Banksy Heads to Gaza to Support the Palestinian Cause
"If you like dancing you go on holiday to Ibiza, if you like walls you go to Palestine."
The world’s best-known mystery street artist Banksy released a two-minute video highlighting the plight of Gazans on his website on Wednesday. Allegedly shot by the Brit himself, the video, which mocks a tourism ad calling on viewers to “Make this the year YOU discover a new destination,” also spotlights several new works that emphasize the suffering and harsh day-to-day reality in the Gaza strip.
The “tourism” video opens with a man, presumably Banksy, traveling via a “network of illegal tunnels” to enter Gaza. The clip also cites statistics on Operation Protective Edge, a military operation launched by Israel in 2014. Also featured is footage of drone strikes and children playing in rubble, as well as scenes showing the notoriously elusive street artist stencilling several works onto walls. Banksy’s publicist, Jo Brooks, has confirmed that the video, as well as the new graffiti works unveiled in Gaza, are all authentic.
Banksy’s latest pieces include images of children swinging from an Israeli surveillance tower, an image of the Greek mythical figure Niobe mourning her children, and a kitten playing with scrap metal as if with a ball of wool.
“A local man came up and said ‘Please—what does this mean?’ I explained I wanted to highlight the destruction in Gaza by posting photos on my website—but on the internet people only look at pictures of kittens,” Banksy writes.
The image of the Niobe graffiti was published on his Instagram account (@banksy.co.uk), while the video and further photographs were released later in the day. Brooks confirmed that the new social media account is indeed real.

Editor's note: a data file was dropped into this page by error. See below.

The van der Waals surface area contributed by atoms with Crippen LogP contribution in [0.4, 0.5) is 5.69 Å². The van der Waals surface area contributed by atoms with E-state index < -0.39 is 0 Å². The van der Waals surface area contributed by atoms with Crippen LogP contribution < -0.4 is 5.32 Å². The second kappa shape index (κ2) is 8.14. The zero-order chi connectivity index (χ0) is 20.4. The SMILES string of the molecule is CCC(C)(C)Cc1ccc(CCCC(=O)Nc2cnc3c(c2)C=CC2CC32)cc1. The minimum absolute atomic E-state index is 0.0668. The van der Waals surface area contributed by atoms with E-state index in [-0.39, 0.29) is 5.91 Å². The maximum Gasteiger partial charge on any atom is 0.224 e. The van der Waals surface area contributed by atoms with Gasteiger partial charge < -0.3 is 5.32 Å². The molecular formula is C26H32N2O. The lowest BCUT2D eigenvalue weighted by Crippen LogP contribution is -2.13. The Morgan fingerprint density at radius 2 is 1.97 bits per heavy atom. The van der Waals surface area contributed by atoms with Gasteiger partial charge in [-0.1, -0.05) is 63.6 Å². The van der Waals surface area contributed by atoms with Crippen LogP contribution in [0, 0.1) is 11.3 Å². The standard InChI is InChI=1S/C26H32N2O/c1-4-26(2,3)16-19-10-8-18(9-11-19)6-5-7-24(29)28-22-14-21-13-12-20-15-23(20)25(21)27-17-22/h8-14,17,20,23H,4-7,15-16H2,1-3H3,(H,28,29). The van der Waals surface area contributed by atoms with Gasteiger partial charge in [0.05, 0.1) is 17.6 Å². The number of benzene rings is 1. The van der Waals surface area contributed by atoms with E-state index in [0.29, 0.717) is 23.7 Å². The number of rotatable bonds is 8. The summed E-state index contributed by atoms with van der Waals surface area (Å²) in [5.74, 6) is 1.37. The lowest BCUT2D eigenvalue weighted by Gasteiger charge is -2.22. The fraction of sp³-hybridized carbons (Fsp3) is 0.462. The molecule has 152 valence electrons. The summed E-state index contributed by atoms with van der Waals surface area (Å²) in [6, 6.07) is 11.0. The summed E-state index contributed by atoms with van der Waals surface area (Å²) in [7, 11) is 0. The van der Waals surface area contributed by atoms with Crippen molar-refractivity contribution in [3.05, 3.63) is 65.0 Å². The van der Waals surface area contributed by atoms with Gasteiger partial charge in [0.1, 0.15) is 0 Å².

This isn’t the first time the artist has done pieces that emphasized the struggle of Palestinians. In 2005, he stenciled work on the controversial Israeli West Bank separation wall. At the time, Banksy told the Independent: “If you like dancing you go on holiday to Ibiza, if you like walls you go to Palestine.” He then relativized his statement’s irreverence saying, “The segregation wall is a disgrace. On the Israeli side it’s all manicured lawns and SUVs, on the other side it’s just dust and men looking for work. The possibility I find exciting is you could turn the world’s most invasive and degrading structure into the world’s longest gallery of free speech and bad art. And I like to think I can help with that bit.”
The video ends by focusing on a text work sprayed in red letters: “If we wash our hands of the conflict between the powerful and the powerless we side with the powerful—we don’t remain neutral.”
Watch the full video here:
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